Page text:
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Parents of multiple children might be getting it all wrong — here's how to connect with each kid

No one ever said parenting was easy — especially today.

But if you have more than one kid, there are definite steps you can take as a parent or caregiver to make each child feel special — and to make that child know how much you love him or her, each and every day.

In a busy, bustling world, try these three simple ways to make each child feel special.

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Read on for details …

1. Start every day by speaking your kids’ names directly to each of them

Early morning wake-ups can be tough on kids — and parents — of all ages. The temptation is to issue a general “good morning” — and then quickly start listing off commands. 

“Eat your breakfast, brush your teeth, get dressed” are expected declarations, especially when you have more than child you’re trying to herd. 

Father In Car Dropping Off Daughter In Front Of School Gates

Studies have shave shown that there is unique brain activation at work when someone hears his or her own name in contrast to the names of others. (iStock)

While those orders may be necessary, try sliding in each kid’s name between your salutation and solicitation. 

“Good morning, Matt; good morning, Finn; good morning, Eliza” take a few extra breaths, but studies have shave shown that there is unique brain activation at work when someone hears his or her own name in contrast to the names of others.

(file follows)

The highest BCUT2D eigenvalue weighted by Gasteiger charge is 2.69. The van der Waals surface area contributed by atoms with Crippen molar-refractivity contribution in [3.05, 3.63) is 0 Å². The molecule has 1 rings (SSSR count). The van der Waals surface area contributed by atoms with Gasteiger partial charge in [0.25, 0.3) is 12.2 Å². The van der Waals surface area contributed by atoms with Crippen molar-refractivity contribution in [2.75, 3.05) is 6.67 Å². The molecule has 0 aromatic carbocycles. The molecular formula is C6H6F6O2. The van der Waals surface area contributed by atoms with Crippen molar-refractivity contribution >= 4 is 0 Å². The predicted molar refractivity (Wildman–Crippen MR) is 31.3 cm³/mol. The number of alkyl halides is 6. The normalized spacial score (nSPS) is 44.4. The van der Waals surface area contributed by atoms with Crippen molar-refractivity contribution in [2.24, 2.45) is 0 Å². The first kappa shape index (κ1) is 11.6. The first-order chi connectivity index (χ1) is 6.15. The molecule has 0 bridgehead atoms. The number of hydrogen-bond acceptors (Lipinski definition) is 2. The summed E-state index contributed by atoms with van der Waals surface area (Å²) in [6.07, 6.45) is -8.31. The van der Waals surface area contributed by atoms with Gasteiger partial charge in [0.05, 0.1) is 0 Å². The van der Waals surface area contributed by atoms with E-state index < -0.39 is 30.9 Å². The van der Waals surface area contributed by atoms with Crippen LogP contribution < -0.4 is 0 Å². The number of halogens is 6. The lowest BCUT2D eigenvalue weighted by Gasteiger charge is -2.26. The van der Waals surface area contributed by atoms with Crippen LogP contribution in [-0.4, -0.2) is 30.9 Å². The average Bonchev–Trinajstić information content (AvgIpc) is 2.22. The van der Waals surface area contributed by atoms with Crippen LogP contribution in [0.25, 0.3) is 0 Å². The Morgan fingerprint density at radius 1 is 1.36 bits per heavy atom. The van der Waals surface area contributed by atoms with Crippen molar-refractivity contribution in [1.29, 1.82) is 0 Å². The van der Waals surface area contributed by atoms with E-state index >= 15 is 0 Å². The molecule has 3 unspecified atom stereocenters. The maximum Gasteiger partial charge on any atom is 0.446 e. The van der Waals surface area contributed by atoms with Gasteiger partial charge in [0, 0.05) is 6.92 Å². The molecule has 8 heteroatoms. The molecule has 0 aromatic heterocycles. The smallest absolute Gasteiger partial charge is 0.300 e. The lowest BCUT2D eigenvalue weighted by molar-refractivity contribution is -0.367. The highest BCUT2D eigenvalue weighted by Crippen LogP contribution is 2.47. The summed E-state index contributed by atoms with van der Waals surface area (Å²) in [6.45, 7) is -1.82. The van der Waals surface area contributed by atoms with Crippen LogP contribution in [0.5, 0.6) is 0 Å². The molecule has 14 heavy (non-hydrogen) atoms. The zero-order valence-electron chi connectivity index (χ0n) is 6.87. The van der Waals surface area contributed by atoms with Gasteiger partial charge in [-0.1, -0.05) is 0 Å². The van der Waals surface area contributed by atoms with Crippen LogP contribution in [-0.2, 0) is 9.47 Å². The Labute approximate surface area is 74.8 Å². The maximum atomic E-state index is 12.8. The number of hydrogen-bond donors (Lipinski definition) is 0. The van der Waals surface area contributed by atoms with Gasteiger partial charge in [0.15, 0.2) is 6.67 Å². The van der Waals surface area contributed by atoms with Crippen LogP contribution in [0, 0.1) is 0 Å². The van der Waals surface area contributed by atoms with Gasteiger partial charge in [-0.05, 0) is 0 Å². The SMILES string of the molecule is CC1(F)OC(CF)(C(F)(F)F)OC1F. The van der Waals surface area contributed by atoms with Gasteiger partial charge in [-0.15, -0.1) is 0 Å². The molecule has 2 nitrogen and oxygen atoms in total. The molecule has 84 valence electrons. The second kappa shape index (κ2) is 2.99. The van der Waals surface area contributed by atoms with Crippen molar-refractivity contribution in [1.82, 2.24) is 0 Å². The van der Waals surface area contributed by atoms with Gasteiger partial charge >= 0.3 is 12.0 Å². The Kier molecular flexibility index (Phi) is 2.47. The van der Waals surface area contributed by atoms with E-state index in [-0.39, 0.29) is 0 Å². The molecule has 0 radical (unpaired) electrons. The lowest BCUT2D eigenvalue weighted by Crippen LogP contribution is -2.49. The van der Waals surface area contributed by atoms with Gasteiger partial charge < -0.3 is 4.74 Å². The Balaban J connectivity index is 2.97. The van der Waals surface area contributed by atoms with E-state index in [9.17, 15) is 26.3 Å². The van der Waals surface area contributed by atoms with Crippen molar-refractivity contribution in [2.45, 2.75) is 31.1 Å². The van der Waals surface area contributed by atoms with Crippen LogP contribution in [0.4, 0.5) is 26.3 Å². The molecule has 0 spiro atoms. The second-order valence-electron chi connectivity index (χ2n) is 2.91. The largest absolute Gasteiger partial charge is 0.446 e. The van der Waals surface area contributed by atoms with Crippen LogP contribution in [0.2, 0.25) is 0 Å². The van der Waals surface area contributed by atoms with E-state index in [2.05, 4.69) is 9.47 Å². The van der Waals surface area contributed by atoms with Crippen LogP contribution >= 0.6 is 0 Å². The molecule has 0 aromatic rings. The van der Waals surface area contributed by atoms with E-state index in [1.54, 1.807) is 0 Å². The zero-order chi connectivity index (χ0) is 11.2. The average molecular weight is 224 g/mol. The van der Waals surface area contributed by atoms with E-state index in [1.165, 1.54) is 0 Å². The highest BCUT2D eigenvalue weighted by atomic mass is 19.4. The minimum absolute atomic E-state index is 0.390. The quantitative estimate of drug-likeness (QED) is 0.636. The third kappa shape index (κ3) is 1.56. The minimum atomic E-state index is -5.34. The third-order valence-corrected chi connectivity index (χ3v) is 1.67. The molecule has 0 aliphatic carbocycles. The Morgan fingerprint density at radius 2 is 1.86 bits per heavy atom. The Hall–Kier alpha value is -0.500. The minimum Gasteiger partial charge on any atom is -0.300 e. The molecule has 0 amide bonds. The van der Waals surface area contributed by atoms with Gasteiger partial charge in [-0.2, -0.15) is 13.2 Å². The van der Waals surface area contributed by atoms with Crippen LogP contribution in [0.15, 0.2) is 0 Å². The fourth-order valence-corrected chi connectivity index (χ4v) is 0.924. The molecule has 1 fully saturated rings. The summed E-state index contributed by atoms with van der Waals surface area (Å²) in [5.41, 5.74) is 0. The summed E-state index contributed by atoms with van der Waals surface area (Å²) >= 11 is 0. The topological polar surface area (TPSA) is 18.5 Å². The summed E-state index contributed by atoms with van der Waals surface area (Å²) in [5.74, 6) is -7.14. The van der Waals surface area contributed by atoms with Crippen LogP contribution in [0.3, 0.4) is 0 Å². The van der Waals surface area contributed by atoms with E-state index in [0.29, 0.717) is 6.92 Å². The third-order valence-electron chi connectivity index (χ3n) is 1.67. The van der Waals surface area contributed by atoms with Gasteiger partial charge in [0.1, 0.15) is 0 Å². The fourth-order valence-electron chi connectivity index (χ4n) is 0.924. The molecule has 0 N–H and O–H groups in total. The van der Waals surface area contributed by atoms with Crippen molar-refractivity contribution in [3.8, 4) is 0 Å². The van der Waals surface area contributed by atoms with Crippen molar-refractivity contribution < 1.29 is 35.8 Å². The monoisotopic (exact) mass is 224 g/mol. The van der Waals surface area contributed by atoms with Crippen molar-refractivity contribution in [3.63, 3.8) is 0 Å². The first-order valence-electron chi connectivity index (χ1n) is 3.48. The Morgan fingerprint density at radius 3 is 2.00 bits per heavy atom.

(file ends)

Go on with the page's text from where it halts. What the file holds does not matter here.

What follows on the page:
Speak that sweetness to your children individually — before you tell them to put their shoes on. 

Dale Carnegie, the well-known author of the now-iconic book “How to Win Friends and Influence People,” once said, “A person’s name is to him or her the sweetest and most important sound in any language.”

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Speak that sweetness to your children individually — before you tell them to put their shoes on. 

After all, you were the one to come up with your kids’ names!

2. Look each child in the eye with love and care when speaking to him or her

When you’re serving multiple plates of eggs, ensuring your coffee cup is full (in addition to all the water bottles) and reviewing the logistics required of your crew that coming day, it can be hard to think straight, let alone look straight into your child’s eyes — but that’s exactly what your child needs. 

happy child in store

Today, screens are battling for our kids’ attention. That’s why nothing says “I see you” like the eyes of a parent looking directly into a child’s eyes.  (iStock)

Chances are you might be the only adult who does it that day. 

Most teachers have 20-plus kids in their classrooms. 

Coaches have more kids on their teams than you do in your home. 

And let’s be honest, screens are constantly battling for our kids’ (and our) attention. 

Kids learn the language of caring by seeing how we direct our caring behavior toward them — and that includes the focus of our eyes. 

After a long day of school for kids and work for you, sometimes eyes are more likely to be glazed than focused — but nothing says “I see you” like two eyes looking into yours. 

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Dr. Dan J. Siegel, founder of a field of research called interpersonal neurobiology (IPNB), studied the profound impacts of a mother’s gaze (or lack thereof) on the development of children. 

His work has proved that the mother’s (or primary caregiver’s) gaze plays an essential role in how we develop empathy.